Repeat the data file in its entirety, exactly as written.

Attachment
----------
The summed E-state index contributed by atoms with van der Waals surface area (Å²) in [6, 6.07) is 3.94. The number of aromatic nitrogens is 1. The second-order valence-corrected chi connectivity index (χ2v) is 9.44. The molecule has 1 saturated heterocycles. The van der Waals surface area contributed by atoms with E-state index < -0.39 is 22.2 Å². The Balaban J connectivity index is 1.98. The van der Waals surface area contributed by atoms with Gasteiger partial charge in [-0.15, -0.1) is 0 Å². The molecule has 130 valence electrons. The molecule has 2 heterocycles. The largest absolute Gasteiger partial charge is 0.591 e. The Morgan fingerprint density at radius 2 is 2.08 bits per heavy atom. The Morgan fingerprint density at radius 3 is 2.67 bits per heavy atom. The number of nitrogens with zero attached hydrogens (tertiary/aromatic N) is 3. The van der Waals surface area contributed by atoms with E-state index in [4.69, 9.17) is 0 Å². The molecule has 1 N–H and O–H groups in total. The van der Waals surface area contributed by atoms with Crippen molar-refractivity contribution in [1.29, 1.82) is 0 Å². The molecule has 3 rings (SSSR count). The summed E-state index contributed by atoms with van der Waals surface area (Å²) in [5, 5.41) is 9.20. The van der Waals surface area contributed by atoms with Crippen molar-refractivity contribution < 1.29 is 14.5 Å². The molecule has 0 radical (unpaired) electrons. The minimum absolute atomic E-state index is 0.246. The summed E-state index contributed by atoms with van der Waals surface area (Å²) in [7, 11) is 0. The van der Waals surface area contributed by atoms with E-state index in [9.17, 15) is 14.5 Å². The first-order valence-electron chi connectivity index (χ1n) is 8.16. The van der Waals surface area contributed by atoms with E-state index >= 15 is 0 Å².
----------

The summed E-state index contributed by atoms with van der Waals surface area (Å²) in [6, 6.07) is 3.94. The number of aromatic nitrogens is 1. The second-order valence-corrected chi connectivity index (χ2v) is 9.44. The molecule has 1 saturated heterocycles. The van der Waals surface area contributed by atoms with E-state index < -0.39 is 22.2 Å². The Balaban J connectivity index is 1.98. The van der Waals surface area contributed by atoms with Gasteiger partial charge in [-0.15, -0.1) is 0 Å². The molecule has 130 valence electrons. The molecule has 2 heterocycles. The largest absolute Gasteiger partial charge is 0.591 e. The Morgan fingerprint density at radius 2 is 2.08 bits per heavy atom. The Morgan fingerprint density at radius 3 is 2.67 bits per heavy atom. The number of nitrogens with zero attached hydrogens (tertiary/aromatic N) is 3. The van der Waals surface area contributed by atoms with E-state index in [4.69, 9.17) is 0 Å². The molecule has 1 N–H and O–H groups in total. The van der Waals surface area contributed by atoms with Crippen molar-refractivity contribution in [1.29, 1.82) is 0 Å². The molecule has 3 rings (SSSR count). The summed E-state index contributed by atoms with van der Waals surface area (Å²) in [5, 5.41) is 9.20. The van der Waals surface area contributed by atoms with Crippen molar-refractivity contribution < 1.29 is 14.5 Å². The molecule has 0 radical (unpaired) electrons. The minimum absolute atomic E-state index is 0.246. The summed E-state index contributed by atoms with van der Waals surface area (Å²) in [7, 11) is 0. The van der Waals surface area contributed by atoms with E-state index in [9.17, 15) is 14.5 Å². The first-order valence-electron chi connectivity index (χ1n) is 8.16. The van der Waals surface area contributed by atoms with E-state index >= 15 is 0 Å².